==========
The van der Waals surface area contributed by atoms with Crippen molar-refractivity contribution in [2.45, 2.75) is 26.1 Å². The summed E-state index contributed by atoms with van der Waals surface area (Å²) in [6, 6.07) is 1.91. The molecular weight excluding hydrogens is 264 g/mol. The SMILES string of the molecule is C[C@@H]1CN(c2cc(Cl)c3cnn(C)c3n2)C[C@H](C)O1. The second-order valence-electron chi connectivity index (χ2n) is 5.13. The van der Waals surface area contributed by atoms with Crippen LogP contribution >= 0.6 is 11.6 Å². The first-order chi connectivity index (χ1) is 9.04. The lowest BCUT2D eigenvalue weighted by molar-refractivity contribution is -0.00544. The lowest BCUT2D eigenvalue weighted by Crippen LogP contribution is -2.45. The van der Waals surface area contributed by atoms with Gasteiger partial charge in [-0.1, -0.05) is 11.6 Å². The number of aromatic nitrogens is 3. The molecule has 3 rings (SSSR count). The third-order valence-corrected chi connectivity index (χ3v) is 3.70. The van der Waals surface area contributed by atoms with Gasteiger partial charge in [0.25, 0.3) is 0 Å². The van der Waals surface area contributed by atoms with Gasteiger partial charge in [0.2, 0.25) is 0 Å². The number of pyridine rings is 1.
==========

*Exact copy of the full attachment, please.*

The van der Waals surface area contributed by atoms with Crippen molar-refractivity contribution in [2.45, 2.75) is 26.1 Å². The summed E-state index contributed by atoms with van der Waals surface area (Å²) in [6, 6.07) is 1.91. The molecular weight excluding hydrogens is 264 g/mol. The SMILES string of the molecule is C[C@@H]1CN(c2cc(Cl)c3cnn(C)c3n2)C[C@H](C)O1. The second-order valence-electron chi connectivity index (χ2n) is 5.13. The van der Waals surface area contributed by atoms with Crippen LogP contribution >= 0.6 is 11.6 Å². The first-order chi connectivity index (χ1) is 9.04. The lowest BCUT2D eigenvalue weighted by molar-refractivity contribution is -0.00544. The lowest BCUT2D eigenvalue weighted by Crippen LogP contribution is -2.45. The van der Waals surface area contributed by atoms with Gasteiger partial charge in [-0.1, -0.05) is 11.6 Å². The number of aromatic nitrogens is 3. The molecule has 3 rings (SSSR count). The third-order valence-corrected chi connectivity index (χ3v) is 3.70. The van der Waals surface area contributed by atoms with Gasteiger partial charge in [0.25, 0.3) is 0 Å². The van der Waals surface area contributed by atoms with Gasteiger partial charge in [0.2, 0.25) is 0 Å². The number of pyridine rings is 1.